Viewers on website Bilibili comment on a Trump and Clinton debate turned into a karaoke performance. Photo: SCMP Pictures

China’s internet censors target video viewers’ live comments

Shanghai authorities will crack down on danmu – the generally lighthearted remarks and emoji from web video surfers

Internet censors in China are targeting another pastime enjoyed by millions – the joy of making rubbish real-time comments while watching online videos.

For censors in Shanghai, such light-hearted comments – often no more than “hahaha” or a few emoji flashing for a few seconds – are too dangerous to be left unwatched.

Internet security authorities in Shanghai said on Tuesday they would step up oversight of the content published on video streaming sites, including live comments from viewers, which are known as danmu – meaning “barrage” or “bullet screen”.

The move reflects the increasingly intrusive and pre-emptive internet censorship on the mainland, as authorities get more assertive about controlling online information.

The decree, released by the internet security department of the Shanghai Public Security Bureau, said that video websites hosted in the city had to set up a keyword database to filter out words that “violate laws and rules”. The sites also had to assign staff to review all online comments on videos in real time, and set up channels for online users to file complaints through.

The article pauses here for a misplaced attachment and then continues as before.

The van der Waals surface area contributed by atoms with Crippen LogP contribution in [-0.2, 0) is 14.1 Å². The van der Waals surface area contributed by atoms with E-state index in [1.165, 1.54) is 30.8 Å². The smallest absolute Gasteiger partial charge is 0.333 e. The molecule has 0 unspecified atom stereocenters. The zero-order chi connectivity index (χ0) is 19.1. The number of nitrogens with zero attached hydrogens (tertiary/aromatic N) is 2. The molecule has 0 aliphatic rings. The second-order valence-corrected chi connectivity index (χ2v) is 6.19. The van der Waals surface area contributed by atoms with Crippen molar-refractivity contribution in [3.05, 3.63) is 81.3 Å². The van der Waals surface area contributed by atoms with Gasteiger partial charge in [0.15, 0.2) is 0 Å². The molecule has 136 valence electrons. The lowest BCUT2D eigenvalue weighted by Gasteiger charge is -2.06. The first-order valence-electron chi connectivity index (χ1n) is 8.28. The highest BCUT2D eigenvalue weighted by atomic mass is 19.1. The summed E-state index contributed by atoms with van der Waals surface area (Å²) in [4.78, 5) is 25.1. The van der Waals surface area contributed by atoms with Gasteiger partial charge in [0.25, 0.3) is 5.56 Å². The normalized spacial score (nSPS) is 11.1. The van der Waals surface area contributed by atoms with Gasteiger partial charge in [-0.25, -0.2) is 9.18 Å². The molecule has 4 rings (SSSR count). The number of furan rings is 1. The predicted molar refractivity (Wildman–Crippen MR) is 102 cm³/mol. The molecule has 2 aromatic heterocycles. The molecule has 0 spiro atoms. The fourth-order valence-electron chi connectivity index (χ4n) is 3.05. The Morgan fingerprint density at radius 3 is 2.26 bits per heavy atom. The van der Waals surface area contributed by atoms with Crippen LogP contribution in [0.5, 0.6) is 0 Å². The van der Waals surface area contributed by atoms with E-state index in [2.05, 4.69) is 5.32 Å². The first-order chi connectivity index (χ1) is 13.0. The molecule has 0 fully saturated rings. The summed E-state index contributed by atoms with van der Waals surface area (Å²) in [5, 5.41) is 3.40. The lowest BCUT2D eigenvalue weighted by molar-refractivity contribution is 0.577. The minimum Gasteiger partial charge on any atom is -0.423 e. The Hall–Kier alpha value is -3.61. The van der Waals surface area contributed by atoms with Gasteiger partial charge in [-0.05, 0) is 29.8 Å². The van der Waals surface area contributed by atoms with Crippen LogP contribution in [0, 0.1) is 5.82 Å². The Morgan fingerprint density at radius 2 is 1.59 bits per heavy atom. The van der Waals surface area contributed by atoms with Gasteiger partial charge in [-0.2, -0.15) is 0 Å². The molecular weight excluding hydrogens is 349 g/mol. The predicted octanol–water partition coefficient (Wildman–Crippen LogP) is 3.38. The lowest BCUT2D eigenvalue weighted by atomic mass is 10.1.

The new rules come after the Shanghai police shut down more than a million live broadcasting accounts and checked the identities of 450,000 live broadcasting hosts.

And the Shanghai clampdown is just one part of the country’s overall efforts to tame the internet. For instance, China has revised its laws to make spreading online rumours a criminal offence, and from this month on, records of private conversations from online chatrooms can be accepted as legal evidence.

Tightened state control over the internet is now a day-to-day reality for China’s online service operators.

“We have been very cooperative with the authority for a long time,” said the chief editor of AC Fun, a video streaming website that is well known for its “bullet screen culture”.

Another site rich in danmu is Bilibili, which has 50 million users.

“It’s a cat and mouse game,” said David Bandurski, a researcher for the University of Hong Kong’s China Media Project. He said the authorities wanted complete control of information but also wanted to have a vigorous internet to boost the economy.

In a recent speech on cyberspace, President Xi Jinping said China should seek more home-grown internet innovations and enhanced cybersecurity measures, according to Xinhua.

However, even though China has formidable internet policing and censorship technologies, it will be hard for the government to eliminate unwanted live comments completely.

“It might be difficult to implement those rules, as live streaming content has always been hard to control,” said Zoe Dong, a vice-president at investment bank China Renaissance.